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student attempted to get the child back on the bus. The student's mother removed the child from his wheelchair, but when she appeared unable to get him on the bus, Bridges positioned herself on the steps and took the child in her arms. As Bridges turned with the child, she felt a sharp pain in her lower back that extended down her right side. She did not mention the [2014 1132 La.App. 1 Cir. 3] pain to anyone on the bus and was able to drive the bus for the remainder of the trip. After unloading the passengers in Mandeville, Bridges returned the bus to Gaten's office in Hammond, but the office was closed by the time she arrived.

Bridges returned to the office the following morning, a Friday, to submit her paperwork for the trip and to report the accident to her immediate supervisor, Preston Davis; however, she was unable to locate Davis. She waited about an hour and then left. During the weekend, Bridges continued to experience a sharp pain that extended down her right leg, so she went to the emergency room at Lallie Kemp Hospital on Saturday. According to Bridges, she told the triage nurse and the attending physician about her back pain and the accident on the bus. The doctor gave her a shot and some prescriptions for medication, which Bridges filled.

Bridges went to Gaten's office the following Monday morning, four days after the accident, and reported the accident to Davis. According to Bridges, Clarence Gaten, the owner of the company, told her to go to the doctor, so she went to the emergency room at North Oaks Medical Center. She received another shot and additional prescriptions along with some paperwork; however, when she attempted to deliver the paperwork to Gaten's, Davis advised her that she needed to contact the company's insurance carrier. According to Bridges, Gaten's did not provide her with any contact information for the insurance carrier.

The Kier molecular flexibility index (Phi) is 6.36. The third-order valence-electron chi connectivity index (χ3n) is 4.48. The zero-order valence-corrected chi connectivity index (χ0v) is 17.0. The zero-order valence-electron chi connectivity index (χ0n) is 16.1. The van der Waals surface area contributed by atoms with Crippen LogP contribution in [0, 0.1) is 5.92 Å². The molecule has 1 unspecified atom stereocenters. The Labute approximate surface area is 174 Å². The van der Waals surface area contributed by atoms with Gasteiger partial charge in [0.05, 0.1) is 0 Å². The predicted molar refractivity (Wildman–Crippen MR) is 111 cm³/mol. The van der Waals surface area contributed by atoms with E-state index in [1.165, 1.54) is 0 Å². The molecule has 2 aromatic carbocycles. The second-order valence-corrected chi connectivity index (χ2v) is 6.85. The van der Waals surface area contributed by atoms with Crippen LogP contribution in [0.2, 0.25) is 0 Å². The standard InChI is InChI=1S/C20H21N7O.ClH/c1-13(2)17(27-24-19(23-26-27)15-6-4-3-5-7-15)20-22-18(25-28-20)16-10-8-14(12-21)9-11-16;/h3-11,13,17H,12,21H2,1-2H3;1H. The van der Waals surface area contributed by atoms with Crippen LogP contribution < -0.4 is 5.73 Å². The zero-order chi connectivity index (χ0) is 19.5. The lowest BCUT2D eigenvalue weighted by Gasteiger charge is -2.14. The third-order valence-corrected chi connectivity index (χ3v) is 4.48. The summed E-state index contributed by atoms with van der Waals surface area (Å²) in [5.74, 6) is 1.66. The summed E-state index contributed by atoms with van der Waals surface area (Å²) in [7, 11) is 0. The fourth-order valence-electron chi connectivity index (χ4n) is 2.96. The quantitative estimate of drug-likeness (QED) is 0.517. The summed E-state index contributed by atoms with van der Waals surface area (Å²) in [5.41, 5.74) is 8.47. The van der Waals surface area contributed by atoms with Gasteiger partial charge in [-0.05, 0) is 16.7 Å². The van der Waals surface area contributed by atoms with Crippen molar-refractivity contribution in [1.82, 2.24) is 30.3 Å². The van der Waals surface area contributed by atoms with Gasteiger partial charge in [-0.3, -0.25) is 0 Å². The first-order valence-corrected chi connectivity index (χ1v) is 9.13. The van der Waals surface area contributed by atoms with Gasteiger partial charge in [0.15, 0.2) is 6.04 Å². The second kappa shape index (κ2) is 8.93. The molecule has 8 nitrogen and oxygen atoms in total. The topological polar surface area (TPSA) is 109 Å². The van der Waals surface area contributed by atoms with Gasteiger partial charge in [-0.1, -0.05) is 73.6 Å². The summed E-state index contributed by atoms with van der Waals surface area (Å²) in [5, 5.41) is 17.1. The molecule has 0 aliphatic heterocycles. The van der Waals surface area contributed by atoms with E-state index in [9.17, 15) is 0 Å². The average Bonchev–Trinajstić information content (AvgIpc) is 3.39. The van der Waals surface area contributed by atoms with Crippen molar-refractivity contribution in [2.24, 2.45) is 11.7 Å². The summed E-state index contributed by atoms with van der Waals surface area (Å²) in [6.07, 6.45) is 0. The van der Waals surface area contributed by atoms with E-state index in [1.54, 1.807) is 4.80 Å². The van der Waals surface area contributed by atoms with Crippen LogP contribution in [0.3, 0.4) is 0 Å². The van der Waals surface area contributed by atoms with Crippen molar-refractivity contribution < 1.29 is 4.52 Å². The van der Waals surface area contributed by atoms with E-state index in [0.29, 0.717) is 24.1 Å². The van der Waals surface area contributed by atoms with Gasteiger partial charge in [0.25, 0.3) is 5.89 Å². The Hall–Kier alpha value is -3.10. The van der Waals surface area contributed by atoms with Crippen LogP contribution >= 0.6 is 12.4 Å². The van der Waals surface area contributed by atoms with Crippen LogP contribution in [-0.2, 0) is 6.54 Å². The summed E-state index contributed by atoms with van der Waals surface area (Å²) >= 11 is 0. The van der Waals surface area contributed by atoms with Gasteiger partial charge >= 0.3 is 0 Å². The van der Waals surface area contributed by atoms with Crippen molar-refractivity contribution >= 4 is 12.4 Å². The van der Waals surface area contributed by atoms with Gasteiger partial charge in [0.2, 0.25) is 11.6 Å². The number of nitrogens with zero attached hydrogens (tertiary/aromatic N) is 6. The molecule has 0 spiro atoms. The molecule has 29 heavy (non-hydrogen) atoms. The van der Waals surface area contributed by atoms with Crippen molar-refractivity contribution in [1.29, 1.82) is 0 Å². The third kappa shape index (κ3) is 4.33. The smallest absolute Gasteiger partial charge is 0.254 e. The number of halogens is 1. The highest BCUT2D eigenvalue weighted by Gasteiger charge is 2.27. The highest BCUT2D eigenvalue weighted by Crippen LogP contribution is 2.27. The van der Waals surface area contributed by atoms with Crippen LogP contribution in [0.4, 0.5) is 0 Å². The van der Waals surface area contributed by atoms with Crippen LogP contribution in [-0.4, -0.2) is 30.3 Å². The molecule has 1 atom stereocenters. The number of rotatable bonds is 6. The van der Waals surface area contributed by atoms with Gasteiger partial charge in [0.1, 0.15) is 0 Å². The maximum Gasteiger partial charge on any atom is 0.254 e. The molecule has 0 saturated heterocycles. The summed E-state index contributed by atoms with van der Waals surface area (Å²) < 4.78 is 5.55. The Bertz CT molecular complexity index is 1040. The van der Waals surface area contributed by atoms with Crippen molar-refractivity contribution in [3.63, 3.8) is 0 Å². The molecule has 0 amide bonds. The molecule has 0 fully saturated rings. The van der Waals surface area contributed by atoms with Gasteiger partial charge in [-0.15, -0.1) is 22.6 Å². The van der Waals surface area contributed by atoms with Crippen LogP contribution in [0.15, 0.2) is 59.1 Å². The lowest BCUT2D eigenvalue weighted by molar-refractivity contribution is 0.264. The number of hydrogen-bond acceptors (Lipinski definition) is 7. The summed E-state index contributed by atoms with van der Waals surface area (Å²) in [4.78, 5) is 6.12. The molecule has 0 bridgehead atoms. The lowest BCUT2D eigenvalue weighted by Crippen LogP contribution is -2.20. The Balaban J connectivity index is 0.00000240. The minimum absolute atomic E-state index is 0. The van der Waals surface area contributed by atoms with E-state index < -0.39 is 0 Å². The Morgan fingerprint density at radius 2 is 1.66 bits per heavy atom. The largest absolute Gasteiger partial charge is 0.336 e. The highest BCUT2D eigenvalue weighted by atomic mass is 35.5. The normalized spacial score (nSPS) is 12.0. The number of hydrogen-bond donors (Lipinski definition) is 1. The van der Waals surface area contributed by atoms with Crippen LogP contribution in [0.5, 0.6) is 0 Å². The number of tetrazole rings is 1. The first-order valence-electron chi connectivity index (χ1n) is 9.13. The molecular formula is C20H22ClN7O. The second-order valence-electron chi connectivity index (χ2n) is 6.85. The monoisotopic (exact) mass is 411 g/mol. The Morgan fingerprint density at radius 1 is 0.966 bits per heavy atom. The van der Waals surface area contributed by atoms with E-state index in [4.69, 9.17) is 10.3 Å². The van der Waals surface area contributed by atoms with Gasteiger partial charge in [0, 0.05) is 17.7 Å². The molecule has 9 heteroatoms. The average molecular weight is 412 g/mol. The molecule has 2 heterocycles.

Bridges sought treatment again that same week at North Oaks Clinic with Dr. Mark Daunis. She described how the pain began with the accident on the bus, and, after an examination, Dr. Daunis diagnosed her with a lumbar sprain. He cleared Bridges to return to work for " light duty" with " no stooping, twisting, bending, squatting" and " no pushing, no climbing . . . [and] no duties where individual cannot take rest breaks." Bridges returned to Dr. Daunis nine days later and reported that her pain was worse and the medications were not helping. Dr. Daunis recommended that she see an orthopedic surgeon. Approximately one [2014 1132 La.App. 1 Cir. 4] month later, Bridges' counsel forwarded a letter to Gaten's self-insurance fund, LCT A Workers' Comp, requesting authorization for Bridges to treat with a neurosurgeon, Dr. Lori Summers, but Bridges never received authorization for that treatment. Bridges did not return to Dr. Daunis and received no further medical treatment for any condition related to the accident on the bus.